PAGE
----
The higher overall clock speeds aren't the only improvement. Precision Boost 2, a greatly improved version of the original technology, now pushes 2nd-gen Ryzen processors to higher clock speeds on lighter loads that would have pushed the original Ryzen CPUs off their boost modes. In certain loads that used only three or four threads, AMD said the Ryzen 7 2700X would run nearly 500MHz faster than the Ryzen 7 1800X.
The “bonus” clock boosts from XFR2 have also been improved. The original XFR (or Extended Frequency Range) could give the CPU a 100MHz bump beyond Precision Boost's maximum if you were running an efficient cooling solution, but only when two cores were being used. With XFR2, if the chip is cool enough, the 100MHz boost can be applied to all cores and threads, just like the upgraded Precision Boost 2.
Going from a standard 95-watt cooler to the Ryzen 7 2700X's included Wraith Prism with an ambient temperature of 90 degrees would yield 4 percent more performance thanks to XFR2, AMD said. Upgrading to a larger Noctua NH-D15S cooler ($90 on Newegg) and lowering the ambient temperature to 68 degrees would yield a 7 percent bump. This, AMD claims, all adds up to double-digit yields in performance in most tasks when compared to the first-generation parts.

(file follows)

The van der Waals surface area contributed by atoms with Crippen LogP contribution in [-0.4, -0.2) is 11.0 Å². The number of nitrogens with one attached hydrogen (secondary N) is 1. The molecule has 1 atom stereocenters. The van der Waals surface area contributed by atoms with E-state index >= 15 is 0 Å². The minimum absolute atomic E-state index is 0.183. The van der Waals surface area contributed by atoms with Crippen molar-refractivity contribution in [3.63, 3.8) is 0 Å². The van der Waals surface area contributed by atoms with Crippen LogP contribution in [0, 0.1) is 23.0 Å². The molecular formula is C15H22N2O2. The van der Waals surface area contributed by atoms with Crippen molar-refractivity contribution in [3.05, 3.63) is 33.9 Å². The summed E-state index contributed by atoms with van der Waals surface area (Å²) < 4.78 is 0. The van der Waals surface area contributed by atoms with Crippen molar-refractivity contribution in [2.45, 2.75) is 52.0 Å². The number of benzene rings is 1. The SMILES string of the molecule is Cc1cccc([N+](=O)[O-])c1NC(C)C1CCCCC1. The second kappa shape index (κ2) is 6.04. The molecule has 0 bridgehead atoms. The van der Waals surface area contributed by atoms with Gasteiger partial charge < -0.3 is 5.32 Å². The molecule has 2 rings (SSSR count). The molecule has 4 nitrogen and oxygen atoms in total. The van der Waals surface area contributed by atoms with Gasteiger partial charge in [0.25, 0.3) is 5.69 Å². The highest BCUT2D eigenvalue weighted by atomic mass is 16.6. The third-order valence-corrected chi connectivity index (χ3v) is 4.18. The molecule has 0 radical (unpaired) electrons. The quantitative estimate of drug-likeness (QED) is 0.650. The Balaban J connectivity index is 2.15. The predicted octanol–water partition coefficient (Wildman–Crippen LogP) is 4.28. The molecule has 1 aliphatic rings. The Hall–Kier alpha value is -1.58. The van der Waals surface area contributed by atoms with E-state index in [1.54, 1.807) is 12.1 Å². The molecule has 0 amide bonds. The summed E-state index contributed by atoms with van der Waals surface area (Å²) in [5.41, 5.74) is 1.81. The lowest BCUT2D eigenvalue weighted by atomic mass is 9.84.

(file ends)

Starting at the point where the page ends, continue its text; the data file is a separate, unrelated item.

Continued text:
AM4 motherboard compatibility
The 2nd-gen chips are fully compatible with existing AM4 motherboards. AMD says it has been including rudimentary BIOS support for the CPUs for a few months, so the vast majority of motherboards on store shelves should be good to go out of the box. If the board won't boot though, you'll have to borrow a CPU from AMD and update the BIOS yourself.
New CPUs demand fresh motherboards though, and AMD is now offering an enthusiast-class X470 chipset that supplements the capabilities of the existing X370 chipset. For the most part, it's a minor update and doesn't offer any additional ports or expansion. Most boards based on the X470, however, will offer the latest voltage regulation modules and may hit slightly higher overclocks.
One new X470 feature that that pretty nifty is called StoreMI. StoreMI lets you pair a hard drive with an SSD to improve performance. In many ways, it's similar to what Intel does with Optane Memory modules.